Religion and faith can often be a touchy and polarizing subject for people to discuss, especially in today’s world where cancel culture has made it problematic for folks to express a difference of opinion. Mix that in with religion’s strict and often outdated views on secular culture and you have a recipe for disaster.
Let’s face it, the church hasn’t always been the most comfortable place for everyone to practice their form of faith freely and without judgment, but there are select few who are looking to provide a space for people who may not necessarily proclaim or even subscribe to the century-old biblical text that has been born out of European Christianity.
Enter the Unfit Christian. She’s the pastor or “passuh,” as her digital congregation affectionately refers to her. She is providing a space for people to express, question and practice their views on religion however they see fit. It’s a place where you are welcomed to “decolonize your faith,” and hear different opinions that may challenge your traditional views on the church, gender, class or even sexuality and race.
The Unfit Christian’s digital chapel has grown to an astounding 20,000 followers on Instagram and nearly 16,000 on Facebook. It’s an achievement the platform’s founder D. Danyelle Thomas never expected when she decided to launch the blog back in 2016, following the sudden passing of her father, who was also a preacher.
“When I started, my whole thing was I wanted everybody to know that there was room at the cross for all of us, no matter how different our approach to God is,” Thomas told MADAMENOIRE. “So I’ve always kind of gone with this whole thing that I don’t care if you’re Christian. It’s not the goal. I’m the Unfit Christian because that’s my particular upbringing. But you can be the Unfit Muslim. You can be the Unfit Hindu person or Agnostic.”
Thomas initially launched the Unfit Christian as a way to reframe and make sense of her own ever-changing ideas on faith and Christianity. After setting off for college, Thomas explained that she experienced a crisis with her own faith as she was learning all sorts of information that fell outside of the margins of religious theology she grew up believing. The blog served as a way for her to unravel and document her spiritual rebuilding as well as her views on intersectionality.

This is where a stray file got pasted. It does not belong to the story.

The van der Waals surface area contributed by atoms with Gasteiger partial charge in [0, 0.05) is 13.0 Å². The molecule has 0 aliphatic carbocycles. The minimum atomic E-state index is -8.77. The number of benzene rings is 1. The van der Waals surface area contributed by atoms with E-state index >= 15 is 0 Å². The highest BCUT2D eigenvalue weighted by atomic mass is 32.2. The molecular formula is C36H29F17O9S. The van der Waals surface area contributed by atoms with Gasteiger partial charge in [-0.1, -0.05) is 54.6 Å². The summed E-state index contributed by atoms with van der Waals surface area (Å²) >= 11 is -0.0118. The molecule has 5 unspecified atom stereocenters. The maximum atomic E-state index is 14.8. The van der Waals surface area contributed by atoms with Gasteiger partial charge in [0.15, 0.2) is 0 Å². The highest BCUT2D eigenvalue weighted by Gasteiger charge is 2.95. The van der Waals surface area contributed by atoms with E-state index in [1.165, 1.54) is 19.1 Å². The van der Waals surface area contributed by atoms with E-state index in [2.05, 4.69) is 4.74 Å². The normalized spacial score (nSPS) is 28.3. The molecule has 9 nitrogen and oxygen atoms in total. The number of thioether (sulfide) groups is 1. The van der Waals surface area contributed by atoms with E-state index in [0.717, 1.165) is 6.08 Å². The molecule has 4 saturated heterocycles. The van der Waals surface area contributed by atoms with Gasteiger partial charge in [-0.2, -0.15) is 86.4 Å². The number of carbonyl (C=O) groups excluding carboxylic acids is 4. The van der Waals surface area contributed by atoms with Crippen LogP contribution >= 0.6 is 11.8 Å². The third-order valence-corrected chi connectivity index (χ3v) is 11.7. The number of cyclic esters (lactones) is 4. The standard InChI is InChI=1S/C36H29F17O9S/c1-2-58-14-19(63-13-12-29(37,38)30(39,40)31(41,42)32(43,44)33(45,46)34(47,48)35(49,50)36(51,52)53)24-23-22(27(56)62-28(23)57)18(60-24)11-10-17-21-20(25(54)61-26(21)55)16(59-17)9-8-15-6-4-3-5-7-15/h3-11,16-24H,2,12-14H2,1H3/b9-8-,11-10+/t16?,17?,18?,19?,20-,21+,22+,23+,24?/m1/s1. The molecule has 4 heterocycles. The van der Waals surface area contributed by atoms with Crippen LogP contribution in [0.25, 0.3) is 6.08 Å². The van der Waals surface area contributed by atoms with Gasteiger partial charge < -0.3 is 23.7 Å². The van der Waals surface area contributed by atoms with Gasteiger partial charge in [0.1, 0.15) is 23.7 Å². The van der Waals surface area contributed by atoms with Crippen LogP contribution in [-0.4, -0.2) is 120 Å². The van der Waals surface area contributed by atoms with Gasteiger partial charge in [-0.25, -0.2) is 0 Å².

However, over time, Thomas’s sparse blog quickly blossomed into a thriving digital community of progressive church members across the globe. She was shocked to realize there were all kinds of people looking to deconstruct their traditional views on religious ideology, but Thomas says her goal isn’t to proselytize people or convert them. She hopes to give people the tools to contextualize their own beliefs on topics like homophobia, classism and sexism while simultaneously teaching justice-centered faith ethics.
“I want people to really see themselves and have an experience of God that feels like I don’t just have to take parts me,” Thomas shared of her mission. “I can take the gay part, I can take the trans part, I can take the Black part … all of those marginalized identities that sometimes we feel like we can’t show up with, I always want to make space and say naw that ain’t true. That’s just someone benefiting from your oppression, so how do we reframe that in a way where your faith and your practice really does see you as a whole.”
At first glance, you might be quick to call D. Danyelle Thomas a Christian Influencer on social media, but it’s a term she deeply despises.